Paint Smarter: Top Tips from Pros
When you’re a painting professional, getting the job done quickly — while maintaining quality — can mean the difference between a great referral or return business versus a one-time customer. Also, slow or unproductive labor wastes time that could be used to work on other projects. Both can seriously affect your profitability! We polled professionals, and here are some of their thoughts on how to improve productivity:
- Train employees to identify which preparation processes require the longest drying time and tackle those first. This way, all freshly painted surfaces will be dry to the touch at approximately the same time and you can feel confident about the quality of the finish as you complete the job.
- Make sure you have your team in place and workers who know their role when the job starts — patching, taping and mask, spray, etc. Focus your crew on repeating specific skills to speed them up, saving time and money.
- Although this may be common knowledge, always have a moist, wet rag on hand while caulking. This helps smooth out the caulking bead during application, as well as accelerates clean-up.
- When working on a short, small project using the same color and finishes, instead of cleaning your brush or roller cover, wrap them in plastic and leave them in a refrigerator (if you have access to one). Remove them the next day and be sure to allow them to warm to room temperature before using them. Clean them up once the project is completed.
- Show your employees respect and treat them fairly. This will help you develop a productive and loyal crew.
- Offer workers a bonus program that provides an incentive to finish projects ahead of schedule. That said, when considering this type of program, it is important to implement a thorough inspection process to ensure quality is not sacrificed.
- Use sheepskin roller covers, rather than synthetic knitted and/or woven roller covers. Sheepskin is a natural fabric that absorbs and releases more paint, allowing you to apply more paint on the wall versus spending time loading the roller cover with paint. In fact, sheepskin covers hold more paint so they can coat more than 75 percent more surface area than synthetic covers.
- Pre-wet your brushes and roller covers before you paint. This improves the applicators’ ability to absorb and release paint. Look at it this way. Do you get your hair wet before you wash it? Of course you do! If you didn’t, it would be a sticky mess. Also, this step makes cleaning the tools easier when the job is finished.
- When doing a job that requires a lot of plastic to be laid out for floors or to create a barrier wall, instead of tape, use 3M spray adhesive to adhere the sheets of plastic together. It’s faster, and you save money by not having to buy a large amount of tape.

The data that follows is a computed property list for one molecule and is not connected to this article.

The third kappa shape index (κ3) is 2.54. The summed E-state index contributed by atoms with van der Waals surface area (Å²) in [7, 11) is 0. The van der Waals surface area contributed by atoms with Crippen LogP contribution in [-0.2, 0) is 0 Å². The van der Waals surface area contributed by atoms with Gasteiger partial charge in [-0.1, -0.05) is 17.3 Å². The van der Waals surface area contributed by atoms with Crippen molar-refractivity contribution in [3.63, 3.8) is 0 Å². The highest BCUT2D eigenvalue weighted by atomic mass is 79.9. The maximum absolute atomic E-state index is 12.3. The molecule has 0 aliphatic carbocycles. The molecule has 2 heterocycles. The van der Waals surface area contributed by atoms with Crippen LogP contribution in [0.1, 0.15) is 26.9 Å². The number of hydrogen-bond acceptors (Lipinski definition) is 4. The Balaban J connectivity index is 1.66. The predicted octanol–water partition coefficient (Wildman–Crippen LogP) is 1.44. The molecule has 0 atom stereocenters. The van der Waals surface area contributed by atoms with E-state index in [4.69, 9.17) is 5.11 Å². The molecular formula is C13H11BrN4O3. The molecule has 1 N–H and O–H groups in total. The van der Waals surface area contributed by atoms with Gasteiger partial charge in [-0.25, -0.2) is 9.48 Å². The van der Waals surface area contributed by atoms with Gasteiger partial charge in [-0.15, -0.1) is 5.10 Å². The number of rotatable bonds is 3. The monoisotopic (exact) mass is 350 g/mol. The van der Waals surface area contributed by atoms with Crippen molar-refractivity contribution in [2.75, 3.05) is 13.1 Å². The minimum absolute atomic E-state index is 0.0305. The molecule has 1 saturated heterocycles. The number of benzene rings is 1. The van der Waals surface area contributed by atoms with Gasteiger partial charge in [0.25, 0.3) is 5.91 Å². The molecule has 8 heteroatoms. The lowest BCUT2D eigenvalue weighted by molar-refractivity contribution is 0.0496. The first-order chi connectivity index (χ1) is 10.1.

- Always plan your jobs ahead of time. Order all your materials in advance and use will call and/or a delivery system to maximum the amount time workers spend applying paint.
- Plan every single day! Know which crews need to be at particular job sites. Take traffic patterns into consideration so that your team spends less time traveling and more time working. Make sure workers know exactly what they are supposed to do.
- Inspect work at key intervals to ensure quality is maintained. Think in terms of, “Why is there never enough time to do it right the first time but always enough time to do it over?”
- Cutting dried, crusty paint edges off your roller covers helps avoid ugly edges. Also, once the cover begins to soften, it prevents unwanted debris from rolling off the cover and onto the painted surfaces. This saves time and effort, as you can keep rolling down the wall, rather than having to re-apply paint to the same area.
- Strain your paint! It may take a little more time to prepare your paint and set up your equipment but —once you start spraying — you can keep applying paint at a good pace.
- Have you ever worked with window glazing? If you have, you know it’s sticky. So how can you make working with glazing easier? Get some Plaster of Paris and knead a small amount into the window glazing to minimize tackiness. This will make it simpler to fill and shape the bead that holds glass panes in place on older casement windows.
- Cut-in the bottom of exterior walls quickly by using the dry brush technique. Place a cardboard shield on the ground and push it against the wall. Start brushing the wall approximately 3 to 4 inches from the bottom of the wall and work your way down. As the brush runs out of paint, begin moving closer to the ground. Once you reach the shield, your brush should be almost out of paint. This technique will create a clean line, and you’ll be able to move around the perimeter of the project quickly.
While many professionals have their own ideas about how to work quickly, yet efficiently, we hope some of these tips will help you save some precious time and money, not to mention ensure that your customers are so pleased with the end result, they hire you again or recommend you to others. Happy painting!